Trending • Inspiration
Give Your Clients These Totally Tubular Hairstyles Straight Out of the 80s
By Boulevard Staff
More variations on the mullet? Stranger things have happened.
The 1980s isn’t just a decade; it’s a style, an attitude, a whole vibe. Gen Z may never know the pain of trying to tape their favorite song off the radio or TV channels going off the air late at night, but they’re still embracing these totally tubular hairstyles. With the mega-hit Netflix series Stranger Things putting this decade in the spotlight, clients are seeking these revived ‘80s looks — but let’s be real, they never really went out of style.
Hungry like the wolf (cut)
When a shag and a mullet love each other very, very much, they combine to form the wolf cut, a Gen Z trend with a distinctly ‘80s vibe. Short in the front with long, wispy layers in the back, the wolf cut has taken over social media, with DIY videos being among the most popular forms of content. However, if your clients want their wolf cuts to resemble those of Billie Eilish, Miley Cyrus, and Keke Palmer, it’s a good time to remind them that at-home haircuts rarely achieve the intended result. Embrace the wolf cut in your salon and flex your stylists’ mastery to attract the Zoomer crowd rocking this look.
Additionally, because the wolf cut is trending, it represents opportunities for your own salon’s social media growth. Client photos, video tutorials, styling and maintenance tips — there’s a wealth of content just waiting to be created.
“Hungry Like the Wolf” - Duran Duran
“Bad Reputation” - Joan Jett
“When Doves Cry” - Prince
“Don’t Stop Believin’” - Journey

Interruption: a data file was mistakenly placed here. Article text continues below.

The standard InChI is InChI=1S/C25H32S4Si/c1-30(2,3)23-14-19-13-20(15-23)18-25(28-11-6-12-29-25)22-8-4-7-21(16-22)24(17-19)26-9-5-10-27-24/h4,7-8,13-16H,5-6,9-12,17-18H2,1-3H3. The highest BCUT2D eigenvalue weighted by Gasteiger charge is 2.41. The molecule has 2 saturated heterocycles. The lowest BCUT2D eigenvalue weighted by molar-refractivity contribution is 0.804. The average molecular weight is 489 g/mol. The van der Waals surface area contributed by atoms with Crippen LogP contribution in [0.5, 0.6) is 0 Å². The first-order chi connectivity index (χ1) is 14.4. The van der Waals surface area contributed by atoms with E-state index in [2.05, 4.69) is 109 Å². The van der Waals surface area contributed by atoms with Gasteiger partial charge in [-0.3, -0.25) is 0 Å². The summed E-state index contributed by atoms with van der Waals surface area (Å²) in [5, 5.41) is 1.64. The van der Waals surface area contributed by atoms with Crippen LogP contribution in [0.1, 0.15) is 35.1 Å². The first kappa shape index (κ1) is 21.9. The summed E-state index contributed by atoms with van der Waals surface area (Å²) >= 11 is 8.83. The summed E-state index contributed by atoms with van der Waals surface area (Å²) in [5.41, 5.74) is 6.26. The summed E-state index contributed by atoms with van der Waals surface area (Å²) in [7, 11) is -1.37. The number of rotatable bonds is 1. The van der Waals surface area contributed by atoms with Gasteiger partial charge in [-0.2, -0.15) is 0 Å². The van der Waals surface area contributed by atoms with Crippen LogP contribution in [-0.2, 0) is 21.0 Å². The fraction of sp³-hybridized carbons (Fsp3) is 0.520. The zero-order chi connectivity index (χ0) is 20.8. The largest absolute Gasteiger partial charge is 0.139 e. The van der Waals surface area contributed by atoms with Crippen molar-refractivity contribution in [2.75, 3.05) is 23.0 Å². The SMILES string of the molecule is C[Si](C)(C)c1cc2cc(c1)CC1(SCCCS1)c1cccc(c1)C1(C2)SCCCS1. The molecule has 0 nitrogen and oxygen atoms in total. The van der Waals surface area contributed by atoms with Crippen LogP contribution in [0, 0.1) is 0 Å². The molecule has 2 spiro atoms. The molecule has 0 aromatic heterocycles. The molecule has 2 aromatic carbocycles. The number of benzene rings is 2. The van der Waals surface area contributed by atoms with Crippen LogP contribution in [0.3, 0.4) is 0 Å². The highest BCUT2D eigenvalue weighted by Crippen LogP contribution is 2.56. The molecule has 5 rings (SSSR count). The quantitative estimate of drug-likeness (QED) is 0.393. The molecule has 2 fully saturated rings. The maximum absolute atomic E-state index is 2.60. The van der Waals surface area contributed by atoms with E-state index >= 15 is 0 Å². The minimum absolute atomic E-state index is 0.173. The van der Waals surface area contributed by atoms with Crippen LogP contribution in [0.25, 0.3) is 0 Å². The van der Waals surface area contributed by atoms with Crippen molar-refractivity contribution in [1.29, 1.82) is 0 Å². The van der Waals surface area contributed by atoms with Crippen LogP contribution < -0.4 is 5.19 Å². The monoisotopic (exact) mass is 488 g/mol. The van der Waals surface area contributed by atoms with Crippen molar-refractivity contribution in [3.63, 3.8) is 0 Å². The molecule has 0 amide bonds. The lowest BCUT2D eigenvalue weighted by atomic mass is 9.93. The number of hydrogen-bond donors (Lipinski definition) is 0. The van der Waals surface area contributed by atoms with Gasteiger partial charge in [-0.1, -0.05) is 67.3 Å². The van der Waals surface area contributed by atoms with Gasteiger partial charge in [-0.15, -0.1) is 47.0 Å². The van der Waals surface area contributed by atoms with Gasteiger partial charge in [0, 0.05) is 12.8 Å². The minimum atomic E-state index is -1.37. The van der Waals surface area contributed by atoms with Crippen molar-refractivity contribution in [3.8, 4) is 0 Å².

“99 Red Balloons” - NENA
Pump up the volume
The 80s were the era of “big hair, don’t care.” Perms, hairspray, mousse, excessive teasing — whatever could be used to produce more volume was in vogue before the ‘90s ushered in more sleek styles. With trends being cyclical, it’s only natural that big hair is back, and it’s up to you to help your clients achieve new heights with their hairstyles.
From massive curls to thick layers to product-enhanced blowouts, there’s almost no wrong way to do big volume. Help your clients choose the right cut to support this look and recommend products (preferably from your salon!) to help them achieve similar results at home.
“The Metro” - Berlin
“Love is a Battlefield” - Pat Benatar
“Pump Up the Jam” - Technotronic
“Running Up That Hill” - Kate Bush
“Total Eclipse of the Heart” - Bonnie Tyler
Few things say the 1980s like crimped hair. Popularized by ‘80s icons like Madonna, Cyndi Lauper, and Brooke Shields, the aggressively wavy zigzag style perfectly embodied the culture and style of the era. These days, you’ll find crimped hair on celebs ranging from Sophie Turner and Amanda Seyfried to any number of Kardashian-Jenners, but there’s a new twist: rather than being crimping-ironed into shape, today’s crimped hair is softer and more of a beachy wave.
“Lucky Star” - Madonna
“Girls Just Want to Have Fun” - Cyndi Lauper
“White Wedding” - Billy Idol
“Heaven Knows I’m Miserable Now” - The Smiths
“I Think We’re Alone Now” - Tiffany
Save the drama for your bangs
While Millennials and Gen Z fight over how to part hair, Generation X has always known that the real question is how you wear your bangs. Do you want them big and curly? Dramatically long and statement-making? Short and edgy? Sleek, feathered, shining, gleaming, streaming, flaxen, waxen? There’s a style of bangs for every vibe and mood; for more inspo, look no further than this gallery.
“Master of Puppets” - Metallica
“Round and Round” - RATT
“Rock You Like a Hurricane” - Scorpions
“Shake Me” - Cinderella
“Never Say Goodbye” - Bon Jovi
Androgyny is always in style
Men wearing makeup? Women wearing men’s clothing?! These concepts weren’t at all common in the 80s, but plenty of high-profile figures still challenged long-established gender norms. Artists like David Bowie, Boy George, Robert Smith, and so many others walked so that Harry Styles could run, and they looked amazing doing it.
Let your clients know their gender identity shouldn’t limit their style. Women can have buzz cuts, men can rock eyeliner, and everyone is free to be who they are. As a stylist, it’s up to you to help your clients express themselves, so encourage them to think outside the stereotypes and be exactly as feminine, masculine, or androgynous as they want to be.
“Don’t You Want Me” - The Human League
“Just Like Heaven” - The Cure
“Ashes to Ashes” - David Bowie
“Karma Chameleon” - Culture Club
“We’re Not Gonna Take It” - Twisted Sister
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